After all that work you put into cleaning your interior, you’re going to want to dress and protect it. This will leave a nice, natural sheen and make it easier to maintain and keep clean going forward.
There are products out there that can be used on all of these surfaces, or you can use more specific ones. I prefer to use separate products that do each job best.
It’s quite possible that you’ve tracked in some fresh dirt while you’ve been in and out of the car to do all of this cleaning. The scrubbing motion with brushes and towels might have also loosened up more dirt so it’s usually a good idea to follow up with one more quick pass with the vacuum.
You’ve already done all of the actual cleaning at the beginning so this is just a matter of touching up any spots that need one more hit.
There are a couple of common themes when detailing your interior for sale.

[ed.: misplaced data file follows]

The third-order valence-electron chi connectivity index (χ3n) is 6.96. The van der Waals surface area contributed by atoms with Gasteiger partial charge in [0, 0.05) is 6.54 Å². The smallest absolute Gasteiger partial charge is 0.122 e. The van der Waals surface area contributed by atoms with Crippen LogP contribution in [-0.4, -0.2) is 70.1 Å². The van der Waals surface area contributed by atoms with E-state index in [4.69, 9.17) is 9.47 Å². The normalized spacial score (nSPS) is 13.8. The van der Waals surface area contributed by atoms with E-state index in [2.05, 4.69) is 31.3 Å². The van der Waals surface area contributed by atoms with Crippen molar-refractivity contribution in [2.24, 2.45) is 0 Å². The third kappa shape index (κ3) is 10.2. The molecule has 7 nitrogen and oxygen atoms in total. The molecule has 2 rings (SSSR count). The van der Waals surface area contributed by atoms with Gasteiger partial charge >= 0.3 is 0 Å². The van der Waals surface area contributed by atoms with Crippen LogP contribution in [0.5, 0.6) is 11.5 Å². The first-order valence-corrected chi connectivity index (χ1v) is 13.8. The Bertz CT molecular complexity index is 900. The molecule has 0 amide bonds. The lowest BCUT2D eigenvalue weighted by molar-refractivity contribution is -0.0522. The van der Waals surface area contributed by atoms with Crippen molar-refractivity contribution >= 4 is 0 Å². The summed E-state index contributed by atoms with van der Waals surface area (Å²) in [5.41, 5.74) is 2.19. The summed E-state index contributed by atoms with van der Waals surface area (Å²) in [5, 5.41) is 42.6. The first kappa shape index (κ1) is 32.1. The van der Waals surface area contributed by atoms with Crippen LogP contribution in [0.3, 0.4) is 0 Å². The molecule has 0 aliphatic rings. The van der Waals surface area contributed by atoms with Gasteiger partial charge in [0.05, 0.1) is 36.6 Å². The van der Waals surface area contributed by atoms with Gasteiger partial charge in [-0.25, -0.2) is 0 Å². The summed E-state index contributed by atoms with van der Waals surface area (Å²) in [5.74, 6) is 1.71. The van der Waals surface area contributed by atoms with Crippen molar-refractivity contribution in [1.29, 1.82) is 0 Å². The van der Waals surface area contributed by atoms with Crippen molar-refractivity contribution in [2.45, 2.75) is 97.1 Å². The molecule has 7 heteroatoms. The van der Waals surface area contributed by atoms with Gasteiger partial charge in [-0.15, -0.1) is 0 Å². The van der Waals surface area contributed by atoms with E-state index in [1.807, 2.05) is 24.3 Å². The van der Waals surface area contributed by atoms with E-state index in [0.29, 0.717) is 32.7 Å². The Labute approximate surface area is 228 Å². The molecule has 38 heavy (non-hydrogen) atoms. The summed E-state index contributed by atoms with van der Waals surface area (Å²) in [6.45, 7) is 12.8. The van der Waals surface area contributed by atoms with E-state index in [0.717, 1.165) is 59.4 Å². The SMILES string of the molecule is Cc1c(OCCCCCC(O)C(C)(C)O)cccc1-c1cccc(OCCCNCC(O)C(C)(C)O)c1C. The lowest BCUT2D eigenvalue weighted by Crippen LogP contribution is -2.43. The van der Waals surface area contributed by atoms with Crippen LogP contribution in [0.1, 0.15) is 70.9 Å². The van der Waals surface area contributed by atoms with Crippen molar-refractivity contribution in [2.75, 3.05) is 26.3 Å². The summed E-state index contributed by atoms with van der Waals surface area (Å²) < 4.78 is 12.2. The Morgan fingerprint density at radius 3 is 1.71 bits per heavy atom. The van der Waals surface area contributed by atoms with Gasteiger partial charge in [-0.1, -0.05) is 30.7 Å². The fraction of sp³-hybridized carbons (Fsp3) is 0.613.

- Look closely and try your best to find every surface that needs to be cleaned.
- Don’t get anything too wet. If something seems like it’s already clean enough, skip that step and move on.
It’s important to pay attention to how much each job will affect the sale of your car. There’s no point in spending a ton of time on a section that isn’t very dirty to begin with. Feel free to skip any steps that aren’t necessary for your specific car.
Speaking of money, you should also keep in mind the cost of any products you’re purchasing to do this job. You don’t need to worry about long term protection for a vehicle that will soon belong to somebody else. The main objective here is to boost the value by making the interior clean and fresh.
Bonus tip: give your interior a quick spray with some type of new car scent. I like to use this one from Chemical Guys to add the smell of fresh leather. Little things like that can add up and really get a buyer’s attention!
Detailing your exterior for sale